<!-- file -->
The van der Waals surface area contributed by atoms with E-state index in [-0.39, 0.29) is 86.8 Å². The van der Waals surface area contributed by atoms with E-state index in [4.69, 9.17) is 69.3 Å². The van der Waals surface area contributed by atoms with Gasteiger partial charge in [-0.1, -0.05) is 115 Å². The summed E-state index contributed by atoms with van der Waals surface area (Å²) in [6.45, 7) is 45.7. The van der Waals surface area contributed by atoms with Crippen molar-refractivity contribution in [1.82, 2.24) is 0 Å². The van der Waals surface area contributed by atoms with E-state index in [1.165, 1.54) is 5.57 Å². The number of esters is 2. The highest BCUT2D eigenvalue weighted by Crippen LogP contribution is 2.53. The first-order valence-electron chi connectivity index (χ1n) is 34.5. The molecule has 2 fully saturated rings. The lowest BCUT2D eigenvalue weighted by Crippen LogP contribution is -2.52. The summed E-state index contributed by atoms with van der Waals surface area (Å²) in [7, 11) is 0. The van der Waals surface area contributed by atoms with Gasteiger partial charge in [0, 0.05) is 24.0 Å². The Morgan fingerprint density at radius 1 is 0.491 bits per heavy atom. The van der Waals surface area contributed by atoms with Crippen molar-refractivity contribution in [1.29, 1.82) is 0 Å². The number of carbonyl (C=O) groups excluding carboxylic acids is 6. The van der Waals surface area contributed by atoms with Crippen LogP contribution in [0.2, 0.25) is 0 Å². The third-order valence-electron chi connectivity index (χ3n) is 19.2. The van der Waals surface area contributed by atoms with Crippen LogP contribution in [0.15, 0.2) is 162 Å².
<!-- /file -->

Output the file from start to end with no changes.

The van der Waals surface area contributed by atoms with E-state index in [-0.39, 0.29) is 86.8 Å². The van der Waals surface area contributed by atoms with E-state index in [4.69, 9.17) is 69.3 Å². The van der Waals surface area contributed by atoms with Gasteiger partial charge in [-0.1, -0.05) is 115 Å². The summed E-state index contributed by atoms with van der Waals surface area (Å²) in [6.45, 7) is 45.7. The van der Waals surface area contributed by atoms with Crippen molar-refractivity contribution in [1.82, 2.24) is 0 Å². The van der Waals surface area contributed by atoms with E-state index in [1.165, 1.54) is 5.57 Å². The number of esters is 2. The highest BCUT2D eigenvalue weighted by Crippen LogP contribution is 2.53. The first-order valence-electron chi connectivity index (χ1n) is 34.5. The molecule has 2 fully saturated rings. The lowest BCUT2D eigenvalue weighted by Crippen LogP contribution is -2.52. The summed E-state index contributed by atoms with van der Waals surface area (Å²) in [7, 11) is 0. The van der Waals surface area contributed by atoms with Gasteiger partial charge in [0, 0.05) is 24.0 Å². The Morgan fingerprint density at radius 1 is 0.491 bits per heavy atom. The van der Waals surface area contributed by atoms with Crippen molar-refractivity contribution in [1.29, 1.82) is 0 Å². The number of carbonyl (C=O) groups excluding carboxylic acids is 6. The van der Waals surface area contributed by atoms with Crippen LogP contribution in [0.2, 0.25) is 0 Å². The third-order valence-electron chi connectivity index (χ3n) is 19.2. The van der Waals surface area contributed by atoms with Crippen LogP contribution in [0.15, 0.2) is 162 Å².